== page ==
Are Ex-Militants Peddling Terror Overseas?

Looking grim and neat in their pressed shirts and ties, the three Irishmen at the center of a diplomatic storm that threatens to rattle the fragile Northern Ireland peace process appeared in a Colombian court for the first time last month since their controversial trial began a year ago.

The strange, compelling saga of three Irishmen in a Colombian court dates back to August 2001, when Martin McCauley, James Monaghan and Niall Connolly were arrested in the Colombian capital of Bogota as they stepped off a plane arriving from a region of the country held by FARC, the Revolutionary Armed Forces of Colombia.

Colombian prosecutors accuse the three middle-aged men of training FARC rebels in the use of explosives and terrorist tactics. They are also accused of holding false papers. If convicted, they could get up to 20 years in a Colombian jail.

The three Irishmen, for their part, have vigorously denied the charges, saying they were in the South American nation to study the peace talks between FARC and Colombian government officials, which have since ceased. They have also expressed concerns over the fairness of the Colombian justice system.

But among many Colombians, the arrest of the three men with past links to the Irish Republican Army has fueled anger over what they believe is an example of an international terrorist group bringing state-of-the-art know-how into Colombia's brutal 38-year-old civil war.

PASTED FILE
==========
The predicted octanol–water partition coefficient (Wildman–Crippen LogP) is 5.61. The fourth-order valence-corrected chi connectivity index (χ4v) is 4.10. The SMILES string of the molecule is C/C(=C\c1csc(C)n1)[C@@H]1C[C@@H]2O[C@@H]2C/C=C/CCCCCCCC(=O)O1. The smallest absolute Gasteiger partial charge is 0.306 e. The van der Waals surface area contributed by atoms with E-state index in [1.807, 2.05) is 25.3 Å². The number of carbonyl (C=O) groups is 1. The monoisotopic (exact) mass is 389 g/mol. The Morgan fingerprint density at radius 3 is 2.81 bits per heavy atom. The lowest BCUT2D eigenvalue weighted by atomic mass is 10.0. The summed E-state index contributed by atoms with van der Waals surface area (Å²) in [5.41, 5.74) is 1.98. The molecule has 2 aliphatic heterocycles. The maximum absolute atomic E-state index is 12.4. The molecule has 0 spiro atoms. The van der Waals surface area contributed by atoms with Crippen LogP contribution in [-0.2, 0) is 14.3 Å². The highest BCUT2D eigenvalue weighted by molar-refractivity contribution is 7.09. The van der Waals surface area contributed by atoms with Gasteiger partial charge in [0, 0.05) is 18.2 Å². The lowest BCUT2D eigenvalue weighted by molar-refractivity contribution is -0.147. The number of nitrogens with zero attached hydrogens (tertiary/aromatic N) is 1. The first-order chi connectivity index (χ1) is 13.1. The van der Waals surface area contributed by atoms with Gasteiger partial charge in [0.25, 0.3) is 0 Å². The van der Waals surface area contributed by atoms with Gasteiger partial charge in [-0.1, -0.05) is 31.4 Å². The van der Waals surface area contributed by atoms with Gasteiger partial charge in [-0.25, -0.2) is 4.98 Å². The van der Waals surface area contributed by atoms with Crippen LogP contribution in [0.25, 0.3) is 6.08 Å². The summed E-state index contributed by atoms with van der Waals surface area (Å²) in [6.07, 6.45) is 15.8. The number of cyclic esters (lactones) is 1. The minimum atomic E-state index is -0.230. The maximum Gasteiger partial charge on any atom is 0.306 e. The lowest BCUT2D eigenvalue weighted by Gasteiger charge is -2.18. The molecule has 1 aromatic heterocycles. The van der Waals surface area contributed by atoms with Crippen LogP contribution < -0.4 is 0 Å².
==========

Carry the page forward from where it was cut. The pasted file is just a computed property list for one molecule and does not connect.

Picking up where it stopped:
Proof of the export of IRA's urban terror skills to FARC, according to Colombian officials, came on the night of Feb. 7, when a massive bomb blast in an upscale Bogota nightclub killed 36 people. It followed a daring attack in the heart of the capital last August, just minutes before President Alvaro Uribe was sworn into office.

And back home in Northern Ireland, the arrests of the three Irishmen have been seized upon by some unionists as a sign of republican disinterest in implementing a cease-fire under the terms of the peace process by engaging in international terrorist activities.

Republicans, most of whom are Roman Catholics, hope for an ultimate merger of the British province of Northern Ireland with the Republic of Ireland to the south. Unionists, most of whom are Protestants, are those who believe Northern Ireland should remain part of the United Kingdom.

Terrorist Equivalent of Management Consultants

In the tenuous world of peace processes, Northern Ireland is sometimes touted as a successful work in progress since the historic 1998 Good Friday Agreement was signed a year after the IRA agreed to a cease-fire. The deal paved the way for the IRA's political ally, Sinn Fein, to join multiparty peace talks.

But ideological rifts within the ranks on both sides of the sectarian divide have placed serious hurdles along the difficult course of maintaining the peace in Northern Ireland.

On the Republican side, two breakaway groups — the Continuity IRA and the Real IRA — accuse Sinn Fein and the mainstream IRA of turning their backs on Irish republican principles and have continued to mount sporadic attacks in Northern Ireland and Britain.

But quite apart from domestic attacks, recent reports indicate the breakaway IRA groups might be fanning out some of its experienced militants to far-flung corners of the world as a sort of terrorist equivalent of management consultants to militant groups in distant lands.

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